Impact of beta-blocker treatment on the prognostic value of currently used risk predictors in congestive heart failure

Citations of this article
Mendeley users who have this article in their library.


OBJECTIVES: This prospective study tested the impact of beta-blocker treatment on currently used risk predictors in congestive heart failure (CHF). BACKGROUND: Given the survival benefit obtained by beta-blockade, risk stratification by factors established in the "pre-beta-blocker era" may be questioned. METHODS: The study included 408 patients who had CHF with left ventricular ejection fraction (LVEF) <45%, all treated with an angiotensin-converting enzyme inhibitor or angiotensin type 1 receptor antagonist, who were classified into those receiving a beta-blocker (n = 165) and those who were not (n = 243). In all patients, LVEF, peak oxygen consumption (peakVo2), plasma norepinephrine (NE) and N-terminal pro-brain natriuretic peptide (NT-proBNP) levels were determined. RESULTS: Although the New York Heart Association functional class (2.2 ± 0.7 vs. 2.3 ± 0.7), peakVo2 (14.4 ± 5.2 ml/min per kg vs. 14.4 ± 5.5 ml/min per kg) and NT-proBNP (337 ± 360 pmol/l vs. 434 ± 538 pmol/l) were similar in the groups with and without beta-blocker treatment, the group with beta-blocker treatment had a lower heart rate (68 ± 30 beats/min vs. 76 ± 30 beats/min), lower NE (1.7 ± 1.2 nmol/l vs. 2.5 ± 2.2 nmol/l) and higher LVEF (24 ± 10% vs. 21 ± 9%; all p < 0.05). Within one year, 34% of patients without beta-blocker treatment, but only 16% of those with beta-blocker treatment (p < 0,001), reached the combined end point, defined as hospital admission due to worsening CHF and/or cardiac death. A beneficial effect of beta-blocker treatment was most obvious in the advanced stages of CHF, because the end-point rates were markedly lower (all p < 0.05) in the group with beta-blocker treatment versus the group without it, as characterized by peakVo2 < 10 ml/min per kg (26% vs. 64%), LVEF ≤20% (25% vs. 45%), NE >2.24 nmol/l (18% vs. 40%) and NT-proBNP >364 pmol/l (27% vs. 45%), although patients with beta-blocker treatment received only 37 ± 21% of the maximal recommended beta-blocker dosages. CONCLUSIONS: The prognostic value of variables used for risk stratification of patients with CHF is markedly influenced by beta-blocker treatment. Therefore, in the beta-blocker era, a re-evaluation of the selection criteria for heart transplantation is warranted. © 2002 by the American College of Cardiology Foundation.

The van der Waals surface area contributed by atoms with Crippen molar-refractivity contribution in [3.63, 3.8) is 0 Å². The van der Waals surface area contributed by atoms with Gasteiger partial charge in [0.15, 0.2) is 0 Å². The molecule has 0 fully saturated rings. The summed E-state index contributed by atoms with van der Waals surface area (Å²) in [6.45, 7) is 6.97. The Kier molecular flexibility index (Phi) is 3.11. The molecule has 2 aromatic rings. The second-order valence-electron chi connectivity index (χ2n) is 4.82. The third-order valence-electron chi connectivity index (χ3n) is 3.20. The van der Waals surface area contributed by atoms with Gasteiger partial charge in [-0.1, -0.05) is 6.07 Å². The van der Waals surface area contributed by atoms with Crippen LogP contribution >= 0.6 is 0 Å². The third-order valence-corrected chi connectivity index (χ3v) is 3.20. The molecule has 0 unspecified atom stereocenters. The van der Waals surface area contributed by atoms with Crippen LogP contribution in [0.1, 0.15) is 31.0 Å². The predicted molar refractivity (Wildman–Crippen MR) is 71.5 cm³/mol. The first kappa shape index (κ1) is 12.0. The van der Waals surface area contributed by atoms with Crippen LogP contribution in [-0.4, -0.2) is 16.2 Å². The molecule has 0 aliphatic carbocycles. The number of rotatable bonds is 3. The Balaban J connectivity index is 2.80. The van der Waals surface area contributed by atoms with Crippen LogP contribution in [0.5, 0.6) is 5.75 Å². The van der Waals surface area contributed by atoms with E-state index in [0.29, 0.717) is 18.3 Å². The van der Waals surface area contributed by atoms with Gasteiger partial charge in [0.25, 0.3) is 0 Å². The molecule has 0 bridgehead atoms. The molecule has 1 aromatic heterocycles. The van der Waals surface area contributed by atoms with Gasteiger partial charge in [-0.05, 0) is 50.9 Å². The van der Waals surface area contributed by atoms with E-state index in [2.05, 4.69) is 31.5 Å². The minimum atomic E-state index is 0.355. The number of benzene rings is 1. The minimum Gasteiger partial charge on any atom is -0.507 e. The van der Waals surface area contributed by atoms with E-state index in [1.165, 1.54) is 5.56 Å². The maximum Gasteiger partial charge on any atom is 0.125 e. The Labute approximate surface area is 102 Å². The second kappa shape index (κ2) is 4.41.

Zugck, C., Haunstetter, A., Krüger, C., Kell, R., Schellberg, D., Kübler, W., & Haass, M. (2002). Impact of beta-blocker treatment on the prognostic value of currently used risk predictors in congestive heart failure. Journal of the American College of Cardiology, 39(10), 1615–1622.

Register to see more suggestions

Mendeley helps you to discover research relevant for your work.

Already have an account?

Save time finding and organizing research with Mendeley

Sign up for free